# Light speed travel

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If we shine a flash light, aren't we traveling at C relative to the beam of light shot out from the flash light? So just how does that time diliation equation stuff work?

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This is Special Relativity's equation for time dilation, where t' is the fraction of t that is dilated, v is velocity and c is the speed of light.

$t' = {t\over\sqrt{1-{(v^2/c^2)}}$

In this case, plugging numbers for $v$ higher than $c$ return an undefined solution.

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I know the equation, but just how exactly are you suppose to measure your speed?

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Your velocity can be deduced from Classical Mechanics. Also the speed of light $c$ in vacuum is constant; $c = 186,000 miles/sec$.

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If we shine a flash light, aren't we traveling at C relative to the beam of light shot out from the flash light?
Light always travels at the speed of light.

So just how does that time diliation equation stuff work?
Light always travels at the speed of light. Time dilation concerns changes in space-time, changes in space affecting time. An object cannot be subject to time dilation with respect to itself or with respect to light. There must be some other object in space-time with which to relate it.
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You measure your speed with respect to some other object. But typically you refer to yourself as being at rest, and measure other speeds relative to you. Your own clock never dilates in your own frame. It's always the other guy's clock.

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You can't measure your speed relative to light. You start at rest- light is moving towards you at 3x10^8m/s. You move forward at a velocity of 1.5x10^8m/s. You measure the velocity of the light coming at you to confirm your velocity... and find lights velocity to be unchanged. c never changes.

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This is Special Relativity's equation for time dilation' date=' where t' is the fraction of t that is dilated, v is velocity and c is the speed of light.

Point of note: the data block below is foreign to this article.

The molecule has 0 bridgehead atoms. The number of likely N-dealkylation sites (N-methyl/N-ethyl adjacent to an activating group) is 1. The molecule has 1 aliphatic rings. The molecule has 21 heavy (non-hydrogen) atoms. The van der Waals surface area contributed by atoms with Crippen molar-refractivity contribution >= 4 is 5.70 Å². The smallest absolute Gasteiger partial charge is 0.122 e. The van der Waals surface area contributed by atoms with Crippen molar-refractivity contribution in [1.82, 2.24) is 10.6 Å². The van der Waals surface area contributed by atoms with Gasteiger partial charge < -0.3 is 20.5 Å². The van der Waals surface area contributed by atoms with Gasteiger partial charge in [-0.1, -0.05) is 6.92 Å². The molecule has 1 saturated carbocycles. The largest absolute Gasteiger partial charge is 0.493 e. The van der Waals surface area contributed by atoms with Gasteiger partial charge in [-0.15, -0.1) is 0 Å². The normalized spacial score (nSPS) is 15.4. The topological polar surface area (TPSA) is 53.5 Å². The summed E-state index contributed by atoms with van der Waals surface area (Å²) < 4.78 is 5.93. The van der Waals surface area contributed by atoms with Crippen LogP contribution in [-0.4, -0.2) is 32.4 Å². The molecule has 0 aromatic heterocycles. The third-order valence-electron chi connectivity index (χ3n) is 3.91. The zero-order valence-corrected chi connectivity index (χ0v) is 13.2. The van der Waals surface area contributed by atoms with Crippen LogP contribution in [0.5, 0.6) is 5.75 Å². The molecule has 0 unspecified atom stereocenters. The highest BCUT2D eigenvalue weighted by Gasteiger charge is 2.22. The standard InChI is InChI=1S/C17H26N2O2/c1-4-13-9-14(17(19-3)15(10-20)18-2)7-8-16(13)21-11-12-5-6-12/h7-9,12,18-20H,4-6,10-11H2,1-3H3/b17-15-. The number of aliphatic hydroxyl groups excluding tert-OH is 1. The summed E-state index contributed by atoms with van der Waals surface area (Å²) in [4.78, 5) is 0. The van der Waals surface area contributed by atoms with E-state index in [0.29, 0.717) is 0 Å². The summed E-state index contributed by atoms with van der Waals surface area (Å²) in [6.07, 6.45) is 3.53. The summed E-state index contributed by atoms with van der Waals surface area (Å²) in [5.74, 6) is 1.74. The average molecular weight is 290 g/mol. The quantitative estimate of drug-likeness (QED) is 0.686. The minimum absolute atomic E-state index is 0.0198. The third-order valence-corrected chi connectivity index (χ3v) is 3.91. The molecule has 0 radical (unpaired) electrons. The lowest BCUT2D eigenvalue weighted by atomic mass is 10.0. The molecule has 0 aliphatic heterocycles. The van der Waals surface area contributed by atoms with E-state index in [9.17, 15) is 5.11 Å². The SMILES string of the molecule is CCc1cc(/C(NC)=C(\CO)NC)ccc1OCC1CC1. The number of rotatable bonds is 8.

[math']t' = {t\over\sqrt{1-{(v^2/c^2)}}[/math]

In this case, plugging numbers for $v$ higher than $c$ return an undefined solution.

not undefined, imaginary. c would make time undefined.

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Okay, okay, suppose this situation:

You are in the absolute empty space, there is nothing but emptiness, suddenly, a hippo appears out of nowhere. How fast is it going? If you said zero, well, how do you know? You can't measure how fast he is going because there's nothing to measure it from. Similarily, if I shined a beam of light from where I am standing right now, I am traveling at exactly C relative to the light beam, so just how exactly does that equation work?

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photons have no rest frame.

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photons have no rest frame.

They're tired, they're out of breath...but they keep on going.

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Similarily, if I shined a beam of light from where I am standing right now, I am traveling at exactly C relative to the light beam, so just how exactly does that equation work?

The photons would observe you (if that's even possible) as being completely dialated in space and time. You would be 2-D and not feel the effects of time. In fact, this is how photons observe ALL matter. Since photons observe everything to be identical and unchanging, it's not really a reference frame with any use!

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The understanding is supposed to be that anything that travels faster than the speed of light will become infinitely mass which would in turn require infinite propulsion or what ever. (I'm not up on the terms)

But what if like 2 magnets repelling each other could there be a way to repel mass coming from the front of a spaceship so as to not accumulate the mass? (Hope I worded that right) Thereby allowing it to pass the Light Speed Barrier?

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But what if like 2 magnets repelling each other could there be a way to repel mass coming from the front of a spaceship so as to not accumulate the mass? (Hope I worded that right) Thereby allowing it to pass the Light Speed Barrier?

Almost certainly not.

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It's a physicis limitation, not an engineering one.

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But what if like 2 magnets repelling each other could there be a way to repel mass coming from the front of a spaceship so as to not accumulate the mass? (Hope I worded that right) Thereby allowing it to pass the Light Speed Barrier?
I believe you have the wrong notion here. The gain in mass is intrinsic, not extrinsic. That is, the object itself becomes more massive because of its speed, not because it acquires mass externally.
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Back to the original question, yes there is a time dialation, relitive to an observer on the light beam (of course this is not going to be he case as no observer may travel at or greater than c)

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